I think the key to this film is that, though Gong Li is as usual the nominal lead, it takes place from a mix of the perspectives of Tianqing and Ju Dou. Zhang continually emphasizes the barriers between the two; even when they do finally connect there is more focus on their surroundings, and their embraces seem to be desperate attempts for connection. The film is on the whole rather depressing, but it is earned in the false hopes and the crushing developments that manifest themselves in abject hopelessness.
Chronicle of a Summer
Even more interesting than its reputation suggests; Morin and Rouch manage to wring out a wonderful variety of approaches, and if the comparatively sedate second half, with its myriad conversations, proves less innovative than the first half’s quick interviews and wide range of subjects, it is mostly compensated by the extraordinary sequence of Marceline’s Holocaust recollections and the phenomenal epilogue, which functions as a rather potent self-critique that in and of itself offers another lens with which to view the verité style, a reflection of a reflection. It is most instructive, of course, to view this not as necessarily a statement or a manifesto but rather, as the title suggests, as a chronicle or document of a milieu.
The Nice Guys (rewatch)
Wish I could say I liked this genuinely pleasurable film more the second time around, and some of the “big gags” landed even harder, but there’s too strong a sense of rootlessness in this. Arguably, it fits well with the pessimism of the film, the changing times so decried by Healy and March, but it doesn’t make for anything close to a consistent viewing. There are flashes of genius here, of course—the hallucination experience in particular is a beautifully sustained escalation—and Gosling and Crowe make a shockingly good team (with Rice as a wonderful connector) so there’s that.
Hunt for the Wilderpeople
It’s probably telling that Hunt for the Wilderpeople‘s best scene by far is its most comparatively lowkey, when Ricky has a nigh idyllic encounter with a girl and her father. The rest of the film is frustratingly obstinate in its refusal to pick a single mood, vacillating awkwardly between slightly mawkish sentimentality and vivacious whimsy without finding any roots to dig into. Sam Neill is, of course, absolutely wonderful in his gruff sincerity, but he’s given far too little to do compared to the wide-eyed, borderline annoying juvenilia of Julian Dennison. And almost everything to do with the actual chase, especially the hunters, is painful.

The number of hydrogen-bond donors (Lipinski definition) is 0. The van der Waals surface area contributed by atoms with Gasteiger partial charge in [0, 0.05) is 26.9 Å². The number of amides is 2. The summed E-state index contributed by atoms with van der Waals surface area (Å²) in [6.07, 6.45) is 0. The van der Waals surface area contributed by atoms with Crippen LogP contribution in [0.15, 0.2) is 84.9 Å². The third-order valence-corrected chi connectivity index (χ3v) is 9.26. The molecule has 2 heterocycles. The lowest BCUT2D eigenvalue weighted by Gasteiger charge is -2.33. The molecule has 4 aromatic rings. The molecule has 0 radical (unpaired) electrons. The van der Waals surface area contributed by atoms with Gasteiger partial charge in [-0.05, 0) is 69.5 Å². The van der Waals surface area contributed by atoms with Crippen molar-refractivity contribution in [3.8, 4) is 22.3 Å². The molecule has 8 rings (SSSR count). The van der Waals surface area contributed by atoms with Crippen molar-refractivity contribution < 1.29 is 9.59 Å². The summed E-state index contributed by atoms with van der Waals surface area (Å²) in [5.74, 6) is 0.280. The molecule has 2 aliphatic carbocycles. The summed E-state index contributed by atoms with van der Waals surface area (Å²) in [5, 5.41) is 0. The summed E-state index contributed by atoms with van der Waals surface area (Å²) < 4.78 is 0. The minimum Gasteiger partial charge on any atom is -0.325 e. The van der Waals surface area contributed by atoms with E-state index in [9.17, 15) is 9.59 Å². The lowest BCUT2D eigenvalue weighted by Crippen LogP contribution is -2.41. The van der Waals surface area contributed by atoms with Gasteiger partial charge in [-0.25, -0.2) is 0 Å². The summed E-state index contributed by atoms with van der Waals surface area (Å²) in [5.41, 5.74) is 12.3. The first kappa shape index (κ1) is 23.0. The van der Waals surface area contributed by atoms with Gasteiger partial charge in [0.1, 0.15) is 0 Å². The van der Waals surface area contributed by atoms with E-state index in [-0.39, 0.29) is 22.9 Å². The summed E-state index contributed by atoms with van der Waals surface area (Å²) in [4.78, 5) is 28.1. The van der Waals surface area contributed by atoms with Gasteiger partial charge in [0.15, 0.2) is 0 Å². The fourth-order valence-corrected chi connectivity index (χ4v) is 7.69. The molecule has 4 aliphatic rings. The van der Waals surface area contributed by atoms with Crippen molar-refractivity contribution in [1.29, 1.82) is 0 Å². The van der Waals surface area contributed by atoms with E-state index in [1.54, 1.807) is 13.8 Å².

Moonlight (rewatch, out of order b)
Everything clicked in some way or another on rewatch (save for, perhaps, Paula, whose character feels much more overtly consequential than the rest of the film). There’s such an intoxicating feeling to Moonlight, a grounding in time and place that intertwines beautifully with the essential minimum of narrative. A set structure is present, yes, but it depicts moments that feel equally important and unimportant to Chiron. And throughout, there is a shimmering beauty, a vitality that doesn’t come just from the “timely” subject matter. It comes from empathy, from irresistible emotion.
Throne of Blood
Throne of Blood‘s atmosphere is nigh impossible to nail down: on one hand Kabuki-inflected and on the other operating in an almost dreamlike and ominously obscure environment. But what feels most surprising (especially to someone who’s read the play) is how much destruction is executed with so much efficiency. Macbeth is inherently a violent, bloody tale, but there is an additional dynamic inextricably tied to the heightened sense of honor, to Mifune’s sharp contrasts between rage and control, that makes Throne of Blood its own great work.